Magical Monochrome Manipulations; It’s All Black And White To Me
“…everything looks better in black and white.”—Paul Simon, Concert in the Park
Proving that you can, in fact, change your tune, Paul Simon altered the lyrics of his 1973 hit song Kodachrome from the original “…everything looks worse in black and white.” When he performed the song at a concert in Central Park on August 15, 1991 everything looked “better.” I happen to agree with him. There are lots of ways to create monochrome digital images but the easiest way to create a black-and-white digital image is in the camera at the time of capture. Many digital SLRs have built-in Monochrome modes and some even have modes that enhance gray tones while making the rest of the colors look less vibrant, producing an old-fashioned even handcolored look. Worried about losing that color original? Tip: Shoot in Raw+JPEG mode and you’ll simultaneously capture two files, a color Raw file and a monochrome JPEG. If you originally captured a color image file, there is lots of software available to convert that image if you change your mind later on. The beautiful old Buick shown in the illustration was customized for the Shah of Iran and now resides in a private collection. It was originally photographed in color using a Canon EOS 30D but was later converted using…
Black & White Studio
Whenever I write anything about black-and-white image conversion software, I invariably get e-mails from readers asking why I didn’t talk about Power Retouche’s (http://powerretouche.com) Black & White Studio, so I’m kicking off this month’s column by mentioning a great product that I first introduced to you in 2006. Over the years, Black & White Studio has continued to improve and at $39 remains a bargain for both Mac OS and Windows users. It will convert color images to black and white using the light sensitivity of specific films, such as Tri-X for example, or you can set your own sensitivity curves. This Photoshop-compatible plug-in also lets you apply the equivalent of on-camera color filters (yellow, orange, etc.) to an image and in its Print mode lets you employ the equivalent of Multigrade paper filters—remember them?—with effects ranging from 00 to 5. In Zone mode you can apply highlight and shadow controls as well as make adjustments in three selectable zones. Download a demo version and try it with your own photographs.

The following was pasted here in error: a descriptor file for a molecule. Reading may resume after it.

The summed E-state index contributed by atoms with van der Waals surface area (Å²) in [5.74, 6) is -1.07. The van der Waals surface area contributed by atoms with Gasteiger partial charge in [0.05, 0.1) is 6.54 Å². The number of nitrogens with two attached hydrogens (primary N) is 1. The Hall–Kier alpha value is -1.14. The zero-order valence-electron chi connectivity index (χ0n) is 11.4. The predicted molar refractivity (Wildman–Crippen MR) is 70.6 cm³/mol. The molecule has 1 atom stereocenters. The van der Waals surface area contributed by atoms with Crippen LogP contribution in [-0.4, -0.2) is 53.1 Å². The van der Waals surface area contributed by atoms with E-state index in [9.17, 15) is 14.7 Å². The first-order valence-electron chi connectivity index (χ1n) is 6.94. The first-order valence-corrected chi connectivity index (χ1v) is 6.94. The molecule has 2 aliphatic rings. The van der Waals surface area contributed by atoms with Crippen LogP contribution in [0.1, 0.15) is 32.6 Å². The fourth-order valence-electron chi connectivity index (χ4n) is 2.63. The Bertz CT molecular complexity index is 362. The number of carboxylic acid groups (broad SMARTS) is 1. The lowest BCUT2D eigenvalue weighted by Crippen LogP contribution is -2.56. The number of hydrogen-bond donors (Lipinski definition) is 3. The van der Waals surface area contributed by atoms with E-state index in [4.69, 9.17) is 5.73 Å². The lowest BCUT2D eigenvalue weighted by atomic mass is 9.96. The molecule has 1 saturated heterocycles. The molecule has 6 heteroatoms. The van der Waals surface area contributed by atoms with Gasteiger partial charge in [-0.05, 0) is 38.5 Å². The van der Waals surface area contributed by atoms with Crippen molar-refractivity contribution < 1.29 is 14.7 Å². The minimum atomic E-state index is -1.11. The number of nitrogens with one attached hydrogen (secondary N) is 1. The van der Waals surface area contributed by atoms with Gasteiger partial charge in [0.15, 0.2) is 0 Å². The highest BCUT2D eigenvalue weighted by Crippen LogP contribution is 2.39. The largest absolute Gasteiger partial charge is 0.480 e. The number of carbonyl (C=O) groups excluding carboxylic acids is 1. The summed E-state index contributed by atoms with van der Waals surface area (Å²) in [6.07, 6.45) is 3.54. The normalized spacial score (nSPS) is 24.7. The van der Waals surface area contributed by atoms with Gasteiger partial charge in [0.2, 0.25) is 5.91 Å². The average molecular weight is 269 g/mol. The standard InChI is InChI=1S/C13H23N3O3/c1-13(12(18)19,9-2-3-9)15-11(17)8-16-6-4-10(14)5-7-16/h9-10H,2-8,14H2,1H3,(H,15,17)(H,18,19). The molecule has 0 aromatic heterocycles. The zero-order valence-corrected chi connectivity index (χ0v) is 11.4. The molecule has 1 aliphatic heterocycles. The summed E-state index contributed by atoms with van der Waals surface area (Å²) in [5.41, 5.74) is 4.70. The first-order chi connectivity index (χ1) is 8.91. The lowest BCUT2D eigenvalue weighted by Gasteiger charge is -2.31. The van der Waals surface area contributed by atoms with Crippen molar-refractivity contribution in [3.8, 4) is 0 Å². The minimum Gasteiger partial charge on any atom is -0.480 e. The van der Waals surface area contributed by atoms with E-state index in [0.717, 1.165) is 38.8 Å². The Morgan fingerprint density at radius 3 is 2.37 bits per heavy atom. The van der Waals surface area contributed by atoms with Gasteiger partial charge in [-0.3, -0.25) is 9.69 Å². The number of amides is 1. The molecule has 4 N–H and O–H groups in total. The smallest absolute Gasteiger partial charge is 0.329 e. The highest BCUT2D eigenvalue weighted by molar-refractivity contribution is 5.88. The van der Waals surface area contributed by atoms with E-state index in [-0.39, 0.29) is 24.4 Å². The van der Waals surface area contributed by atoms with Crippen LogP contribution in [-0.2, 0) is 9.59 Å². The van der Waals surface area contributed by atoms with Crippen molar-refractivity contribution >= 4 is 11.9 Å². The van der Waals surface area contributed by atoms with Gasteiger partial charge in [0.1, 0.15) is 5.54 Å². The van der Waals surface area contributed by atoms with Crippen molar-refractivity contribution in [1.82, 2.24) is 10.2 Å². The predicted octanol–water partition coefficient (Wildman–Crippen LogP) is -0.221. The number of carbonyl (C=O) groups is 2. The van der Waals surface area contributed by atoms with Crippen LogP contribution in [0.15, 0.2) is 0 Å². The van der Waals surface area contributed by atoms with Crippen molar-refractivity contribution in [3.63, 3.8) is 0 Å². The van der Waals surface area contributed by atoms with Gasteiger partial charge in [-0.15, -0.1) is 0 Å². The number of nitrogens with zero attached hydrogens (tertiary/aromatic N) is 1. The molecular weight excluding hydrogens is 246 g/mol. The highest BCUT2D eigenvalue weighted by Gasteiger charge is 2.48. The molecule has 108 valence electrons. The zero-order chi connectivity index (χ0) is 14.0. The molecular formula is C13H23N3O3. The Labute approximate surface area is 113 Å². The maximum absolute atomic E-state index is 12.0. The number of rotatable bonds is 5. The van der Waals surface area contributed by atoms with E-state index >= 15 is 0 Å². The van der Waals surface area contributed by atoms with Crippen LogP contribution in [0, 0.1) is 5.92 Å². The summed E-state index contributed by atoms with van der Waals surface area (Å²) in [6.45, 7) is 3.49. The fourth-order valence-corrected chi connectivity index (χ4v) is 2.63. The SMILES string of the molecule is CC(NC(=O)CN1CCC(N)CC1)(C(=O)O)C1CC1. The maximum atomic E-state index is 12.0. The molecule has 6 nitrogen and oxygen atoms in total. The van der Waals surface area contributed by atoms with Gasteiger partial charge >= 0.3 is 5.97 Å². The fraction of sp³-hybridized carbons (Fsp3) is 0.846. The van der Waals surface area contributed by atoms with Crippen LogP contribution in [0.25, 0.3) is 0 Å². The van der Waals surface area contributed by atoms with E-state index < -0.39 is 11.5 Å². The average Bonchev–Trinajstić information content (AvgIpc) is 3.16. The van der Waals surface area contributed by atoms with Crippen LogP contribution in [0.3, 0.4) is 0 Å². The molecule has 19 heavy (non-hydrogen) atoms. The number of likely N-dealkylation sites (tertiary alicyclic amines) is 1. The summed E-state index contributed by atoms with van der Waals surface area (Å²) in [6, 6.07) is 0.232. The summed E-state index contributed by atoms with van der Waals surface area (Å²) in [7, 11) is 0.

Craig’s Lightroom Presets
I met Craig Minielly at Imaging USA last year but had long been a fan of his Photoshop Actions. Minielly told me that when he asked photographers about new software they told him they didn’t want “another set of dummy buttons for funky effects” but instead needed a set of image controls that they could comfortably use for critical client work as well as personal creativity. Minielly believes that Lightroom offers a new kind of image and session control along with image management tools that let you handle files and workflow production in ways not even Photoshop can accomplish. So he’s put together several sets of Lightroom Presets, including new ones for Black & White and another called Color Genie along with his existing FX sets (Essentials, Editorial, and Vintage Boudoir). Within these Presets there are hundreds of one-click Presets that can stylize your images. Visit his website (www.craigsactions.com) where you can mouse over a picture and see “before and after” examples. I’ve been using these Presets as part of my expanded Lightroom coverage for this column and find they make using the program a delight.
HDR In Black And White
Why not? As I write this Nik Software’s (www.niksoftware.com) HDR Efex Pro was formally launched and the software contains two black-and-white presets called 11 Artistic and 12 Artistic. The plethora of sliders on the left side of the interface allows further tweaking, but if you look closely at the illustration you will see that the basic monochrome effect was produced by dragging the Saturation slider to zero, which opens up an infinite number of possibilities when combined with the other sliders and the 20 built-in HDR methods. You can vary the strength of the HDR methods, too.
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